With the unexpected results of the “run-off” senate election to which the state of Georgia was host, a contest upon which the incumbent president unwisely pressed his burdensome weight, the Senate is now perfectly split: fifty seats belong to the Republicans, and fifty to the Democrats. The possibility of stagnation and gridlock in so rare a case, where we see the two parties equally endorsed by a country riven with strife, was considered and, through their prescience, obviated by our Founding Fathers. With the abstract brilliance of philosophers, and the minute subtlety of watchmakers, they implanted into our Constitution a mechanism by which, despite the friction, our governmental gears might continue to turn.

In the case of a “fifty-fifty” split on any issue on which the Senate might be torn, the Vice President would insert herself (or himself, as is the case) into the body as its arbitrator of last resort. She shall then exchange her Executive influence for a larger, grander Legislative power and become, in the words of that divine document, “President of the Senate”. As such, she “shall have no vote, unless they be equally divided”, and incapable of coming, on their own initiative, to an agreeable conclusion. Precisely this kind of division is to be expected in the years ahead, given the tension of the political moment in which we now live, and heights to which, over the course of the next few years, it’s very likely to soar.

It’s in this scenario that a single man like Joe Manchin, a Democrat incongruously representing a deeply-red state, is lifted to a place of prominence to which he might’ve aspired, but never anticipated. The new power with which he’s been freshly endued or, better yet, by which he’ll be incessantly encumbered, can’t be understated.

The Democrat side of the Senate (of which, at least nominally, he remains a loyal member) buoyed by what it perceives to be its unequivocal electoral mandate, will attempt to enact some of its more startling promises: ending the filibuster, by which the minority party’s leverage is preserved; introducing new seats to the Supreme Court, by which its current conservative majority will be, with all promptitude, diluted; establishing unprecedented leniency in our immigration law, of which uncountable numbers in swelling caravans will take eager advantage; and formalizing as proper states Puerto Rico and Washington D.C., cherished parts of our country from which, when seeking office, only Democrats ever seem to emerge.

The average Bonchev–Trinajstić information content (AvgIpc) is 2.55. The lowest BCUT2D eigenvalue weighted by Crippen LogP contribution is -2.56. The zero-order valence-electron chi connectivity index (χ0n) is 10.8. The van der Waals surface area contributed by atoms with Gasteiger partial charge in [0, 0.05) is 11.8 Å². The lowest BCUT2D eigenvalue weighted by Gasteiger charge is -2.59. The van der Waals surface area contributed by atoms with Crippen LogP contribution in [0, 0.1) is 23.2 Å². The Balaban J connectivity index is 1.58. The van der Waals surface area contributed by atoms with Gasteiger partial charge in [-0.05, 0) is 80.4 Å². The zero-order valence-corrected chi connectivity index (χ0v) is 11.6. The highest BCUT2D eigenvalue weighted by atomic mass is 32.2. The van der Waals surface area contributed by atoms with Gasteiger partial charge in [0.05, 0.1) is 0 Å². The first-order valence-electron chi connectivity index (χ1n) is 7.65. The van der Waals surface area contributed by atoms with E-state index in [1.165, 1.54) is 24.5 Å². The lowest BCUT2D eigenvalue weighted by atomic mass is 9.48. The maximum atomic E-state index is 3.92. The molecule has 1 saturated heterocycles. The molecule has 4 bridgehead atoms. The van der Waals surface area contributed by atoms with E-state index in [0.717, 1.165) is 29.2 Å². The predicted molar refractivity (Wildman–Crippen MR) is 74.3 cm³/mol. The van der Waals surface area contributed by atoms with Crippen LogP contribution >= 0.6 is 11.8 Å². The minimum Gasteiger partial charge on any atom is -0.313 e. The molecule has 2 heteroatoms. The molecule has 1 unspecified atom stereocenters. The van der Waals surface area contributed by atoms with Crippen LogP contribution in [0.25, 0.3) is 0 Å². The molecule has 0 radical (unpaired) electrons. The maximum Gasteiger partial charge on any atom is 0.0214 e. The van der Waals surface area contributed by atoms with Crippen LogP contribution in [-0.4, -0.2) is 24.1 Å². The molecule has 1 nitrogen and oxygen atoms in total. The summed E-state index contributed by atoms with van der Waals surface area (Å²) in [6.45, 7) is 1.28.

It can achieve these aims only with a “fifty-fifty” split, and the encouragement and intervention of an active Vice President, such as Kamala Harris, who’s not at all shy about exerting her will. She’ll be the ultimate linchpin by whom, if and when raised, every last one of these proposals will pass. She’ll stand astride two branches, second-in-line to an infirm Executive and first in power over Congress, acting, perhaps, as no Vice President ever will again.

Should Joe Manchin, an institutionalist at heart, and someone very little susceptible to Harris’ and his side’s progressive zeal, defect from his party’s “fifty” and stand a bulwark against the tide, all of the Vice President’s energy will be wasted in the West Wing. He needn’t, in so doing, disclose himself outright as a red-blooded Republican, a ghastly political label with which he’s often been draped, and beneath which, as though nettled by the itchiness of a too-tight Christmas sweater, he’s always uncomfortably squirmed. He need only resist the radicalism of which Harris is so vehement a supporter, and with which his own beloved party, so different today than it was in his youth, is now completely besotted.

In the small, but lofty chamber in which this country’s most distinguished legislators sit, from which so much collective wisdom flows and lambent eloquence streams, Manchin might be considered primus inter pares. He, at this point moving forward, is first among his aristocratic equals. His voice, from but one mouth out of a hundred, will be the one to which we all most attentively listen. His moderation, so frequently expressed in an effort to quiet his fellow West Virginians’ fears, will be the sole quality by which our own anxieties will be soothed, and our institutions preserved. I’m thankful that he is, so far as I can tell, not only a fearless thinker, but a virtuous actor, and a man unpliable to the whims of his Party, the energy of his Vice President, and the clamors of the mob.